The show began with the audience milling about MOVO studio in the Ivy Arts Building rather than sitting in chairs like at a typical performance. In the first piece, dancers interacted with a series of window frames and dramatic projections.

The Early Bird series, presented by MOVO and Red Eye Theater, featured short snippets of performance work in early stages of development — works in progress, the beginnings of ideas the artists planned to flesh out over time.

After Sharon Picasso’s installation piece, audience members were asked to read texts by poets and social justice writers as Chitra Vairavan improvised yoga-like movement against a stark white wall.

Finally, A.P. Looze shared a piece of writing about grappling with white supremacy, delivered in complete darkness, and, dressed in a glittery suit, Looze sang a haunting tune while interacting with nature-themed projected images.

Afterward, the audience was invited to talk with each of the artists, ask questions and offer feedback. The Early Bird series, with its setup of dancers showing their work early in the process of creation, continues a long tradition in the Twin Cities dance and performance community, particularly for independent artists. There’s a value placed on artists helping other artists create their work, through feedback, support and encouragement.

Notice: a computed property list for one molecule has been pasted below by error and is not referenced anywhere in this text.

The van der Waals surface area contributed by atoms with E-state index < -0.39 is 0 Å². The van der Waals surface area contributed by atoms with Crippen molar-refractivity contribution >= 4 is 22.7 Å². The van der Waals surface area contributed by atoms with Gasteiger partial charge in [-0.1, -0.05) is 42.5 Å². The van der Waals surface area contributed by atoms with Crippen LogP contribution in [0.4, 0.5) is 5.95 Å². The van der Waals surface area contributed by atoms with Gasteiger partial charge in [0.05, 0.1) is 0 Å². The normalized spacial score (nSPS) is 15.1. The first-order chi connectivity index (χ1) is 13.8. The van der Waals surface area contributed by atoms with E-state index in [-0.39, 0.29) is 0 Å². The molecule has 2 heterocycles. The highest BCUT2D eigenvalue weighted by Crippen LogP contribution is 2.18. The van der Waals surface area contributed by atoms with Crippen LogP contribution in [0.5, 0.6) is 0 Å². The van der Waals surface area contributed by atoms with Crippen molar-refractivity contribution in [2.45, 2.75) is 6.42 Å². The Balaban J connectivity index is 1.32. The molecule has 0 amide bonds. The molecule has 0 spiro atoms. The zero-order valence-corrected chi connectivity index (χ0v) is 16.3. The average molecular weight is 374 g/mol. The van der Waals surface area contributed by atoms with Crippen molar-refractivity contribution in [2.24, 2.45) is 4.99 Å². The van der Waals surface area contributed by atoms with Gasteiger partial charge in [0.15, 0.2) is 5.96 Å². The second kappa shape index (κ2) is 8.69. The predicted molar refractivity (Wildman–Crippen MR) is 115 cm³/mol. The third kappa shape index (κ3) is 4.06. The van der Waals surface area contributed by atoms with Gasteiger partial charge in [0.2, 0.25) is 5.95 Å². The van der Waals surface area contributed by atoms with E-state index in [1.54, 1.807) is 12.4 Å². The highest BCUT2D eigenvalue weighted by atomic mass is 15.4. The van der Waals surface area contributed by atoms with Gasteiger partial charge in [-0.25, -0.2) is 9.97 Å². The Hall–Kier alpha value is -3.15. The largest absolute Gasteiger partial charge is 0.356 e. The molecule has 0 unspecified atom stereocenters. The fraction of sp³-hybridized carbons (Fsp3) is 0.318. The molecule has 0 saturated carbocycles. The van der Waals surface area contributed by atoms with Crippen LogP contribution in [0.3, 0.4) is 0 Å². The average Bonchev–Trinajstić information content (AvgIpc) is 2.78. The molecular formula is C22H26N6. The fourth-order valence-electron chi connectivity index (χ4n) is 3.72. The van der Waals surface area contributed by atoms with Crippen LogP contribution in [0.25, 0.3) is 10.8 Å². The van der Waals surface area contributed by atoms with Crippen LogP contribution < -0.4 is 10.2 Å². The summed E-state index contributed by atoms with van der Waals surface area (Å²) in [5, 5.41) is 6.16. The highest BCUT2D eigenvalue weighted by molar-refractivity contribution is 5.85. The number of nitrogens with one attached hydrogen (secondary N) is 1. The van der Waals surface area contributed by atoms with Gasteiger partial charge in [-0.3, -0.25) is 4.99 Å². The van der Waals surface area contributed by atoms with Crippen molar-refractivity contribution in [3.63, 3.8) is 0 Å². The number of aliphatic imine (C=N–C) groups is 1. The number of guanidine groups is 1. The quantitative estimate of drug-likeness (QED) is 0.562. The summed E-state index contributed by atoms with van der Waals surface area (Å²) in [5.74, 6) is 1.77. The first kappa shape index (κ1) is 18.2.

Early Bird was one way to take off from 9x22 Dance/Lab, the long-running works-in-progress series held at Bryant-Lake Bowl, curated and hosted by choreographer Laurie Van Wieren, said Valerie Oliveiro, who runs MOVO with choreographer Morgan Thorson. Van Wieren announced the end of the 9x22 program earlier this year, citing a desire to work on other projects. The last 9x22 took place in November, with a final party planned for January.

“9x22 has been a beautiful gift from Laurie Van Wieren to the community,” Oliveiro said.

The program typically featured three choreographers performing a short work, followed by a discussion moderated by Van Wieren.

“9x22 had its importance as a feedback platform but also showcasing shorter works of a choreographer,” said April Sellers, a dancer who has participated in the program. “It really helps people build an audience, helps you get visible, and it’s a great way of introducing yourself.”

The quantity of works-in-progress showings around the Twin Cities is unique.

“We’ve given a great value of process over product,” she said. “People will attend works-in-progress showings, open rehearsals and premieres, but premieres don’t have the same weight as they do in other places.”

Van Wieren originally started 9x22 because she saw a need 17 years ago.

“I looked around at the community, and at the time, there were barely any places to show works in progress and talk about them,” she said. Van Wieren talked then-owner of Bryant-Lake Bowl, Kim Bartmann, into letting her run the regular series.

“My idea was that it should be really broad, that it couldn’t be just the cool kids,” Van Wieren recalled. “I was coming from art school, where blinking your eyes is performance. I think that’s part of the reason it’s kept going, is that I’ve invited everybody in.”